Vol­un­teers help fel­low ex­pats stay within law

China Daily (USA) - - CHINA - By ZHOU WENTING in Shang­hai zhouwent­ing@chi­nadaily.com.cn

Ten long­time for­eign res­i­dents in Shang­hai’s Chengji­aqiao area, where ex­pa­tri­ates ac­count for 30 per­cent of the to­tal res­i­dents, work with po­lice as vol­un­teers to spread aware­ness of Chi­nese laws and rules among for­eign­ers, es­pe­cially new­com­ers.

Th­ese ex­pat vol­un­teers, in­clud­ing busi­ness­peo­ple, artists and stu­dents from such coun­tries as the Nether­lands, Ar­gentina, Italy and France, will as­sist po­lice in in­form­ing other ex­pats to reg­is­ter with lo­cal po­lice sta­tions within 24 hours of ar­rival.

They also will help watch for vi­o­la­tors of traf­fic rules, pa­trol com­mu­ni­ties to spot safety threats and warn ex­pats about fall­ing prey to such crim­i­nal ac­tiv­ity as telecom­mu­ni­ca­tion fraud, ac­cord­ing to po­lice from Changn­ing dis­trict, where Chengji­aqiao is lo­cated.

More than 170,000 for­eign­ers now in Shang­hai have lived and worked there for more than half a year, ac­cord­ing to the mu­nic­i­pal­ity’s po­lice.

Lin Yi, a po­lice of­fi­cer in Chengji­aqiao, the 8-square-km area ad­ja­cent to Hongqiao In­ter­na­tional Air­port, said one of the ma­jor prob­lems in their work is that many for­eign­ers tend to view Chi­nese laws based on their own mind­set.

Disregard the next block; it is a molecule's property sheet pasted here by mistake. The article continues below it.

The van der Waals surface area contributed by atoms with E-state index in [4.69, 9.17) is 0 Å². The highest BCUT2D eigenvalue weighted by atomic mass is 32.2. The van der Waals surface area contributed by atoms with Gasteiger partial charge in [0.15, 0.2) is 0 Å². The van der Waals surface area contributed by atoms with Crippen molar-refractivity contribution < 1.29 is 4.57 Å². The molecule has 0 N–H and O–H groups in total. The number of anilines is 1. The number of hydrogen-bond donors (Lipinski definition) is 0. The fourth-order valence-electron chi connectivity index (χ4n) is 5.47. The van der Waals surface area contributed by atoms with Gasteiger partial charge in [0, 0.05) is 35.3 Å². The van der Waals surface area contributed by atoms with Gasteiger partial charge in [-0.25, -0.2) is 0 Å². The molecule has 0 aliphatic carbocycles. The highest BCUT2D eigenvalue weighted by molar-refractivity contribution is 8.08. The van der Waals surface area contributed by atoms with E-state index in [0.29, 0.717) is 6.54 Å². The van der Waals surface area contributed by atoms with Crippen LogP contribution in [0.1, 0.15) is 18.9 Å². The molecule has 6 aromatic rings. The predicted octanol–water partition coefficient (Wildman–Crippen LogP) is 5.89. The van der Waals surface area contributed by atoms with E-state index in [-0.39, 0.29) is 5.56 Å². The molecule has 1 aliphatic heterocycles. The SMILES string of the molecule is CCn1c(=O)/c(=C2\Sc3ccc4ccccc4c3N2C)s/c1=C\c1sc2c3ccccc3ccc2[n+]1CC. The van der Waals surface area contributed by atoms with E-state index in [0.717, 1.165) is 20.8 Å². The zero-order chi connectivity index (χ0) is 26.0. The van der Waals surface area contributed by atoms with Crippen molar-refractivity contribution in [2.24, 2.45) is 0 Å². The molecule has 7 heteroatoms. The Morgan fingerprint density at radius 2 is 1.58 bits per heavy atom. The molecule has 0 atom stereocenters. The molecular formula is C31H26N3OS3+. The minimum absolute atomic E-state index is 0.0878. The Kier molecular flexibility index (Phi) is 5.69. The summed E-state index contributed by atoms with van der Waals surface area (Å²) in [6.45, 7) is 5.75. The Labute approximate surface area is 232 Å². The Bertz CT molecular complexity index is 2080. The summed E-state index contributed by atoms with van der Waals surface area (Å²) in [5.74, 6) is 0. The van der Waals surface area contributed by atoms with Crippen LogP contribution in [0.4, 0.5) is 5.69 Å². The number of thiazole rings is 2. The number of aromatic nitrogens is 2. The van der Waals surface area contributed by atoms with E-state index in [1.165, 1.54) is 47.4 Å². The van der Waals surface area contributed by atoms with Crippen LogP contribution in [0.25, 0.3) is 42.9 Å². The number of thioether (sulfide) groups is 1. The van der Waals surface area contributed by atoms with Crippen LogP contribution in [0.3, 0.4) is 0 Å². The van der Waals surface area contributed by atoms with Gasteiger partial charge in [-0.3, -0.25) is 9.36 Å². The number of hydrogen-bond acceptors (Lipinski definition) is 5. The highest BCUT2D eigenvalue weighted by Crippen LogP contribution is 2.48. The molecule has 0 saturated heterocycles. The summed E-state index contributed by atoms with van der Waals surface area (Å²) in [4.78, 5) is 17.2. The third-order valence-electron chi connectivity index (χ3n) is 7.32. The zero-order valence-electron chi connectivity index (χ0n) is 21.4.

For ex­am­ple, Lin said, some for­eign res­i­dents in the villa neigh­bor­hood pitch tents on the pub­lic lawn, which is

We need the vol­un­teers to work as the in­ter­me­di­ary be­tween the for­eign­ers and us.” Lin Yi, po­lice of­fi­cer in Chengji­aqiao

al­lowed only within the fences of their house.

“So we need the vol­un­teers to work as the in­ter­me­di­ary be­tween the for­eign­ers and us,” Lin said.

Dur­ing an in­tern­ship be­fore be­com­ing a vol­un­teer, Habib Jan, 26, of Pak­istan helped traf­fic po­lice di­rect non­mo­tor­ized ve­hi­cles at an in­ter­sec­tion in July.

“Some rid­ers of elec­tric bikes don’t know Shang­hai re­quires all such ve­hi­cles to have a li­cense plate, and some non­mo­tor­ized ve­hi­cle rid­ers go in the wrong di­rec­tion. So I stop them and work as trans­la­tor for the po­lice of­fi­cer,” said Jan, who has been in Shang­hai for seven years and is flu­ent in English, Man­darin and the Shang­hai di­alect.

Jan also helps po­lice with security manage­ment in Shang­hai Hongqiao In­ter­na­tional Pearl City, where he owns a shop that sells hand­made car­pets.

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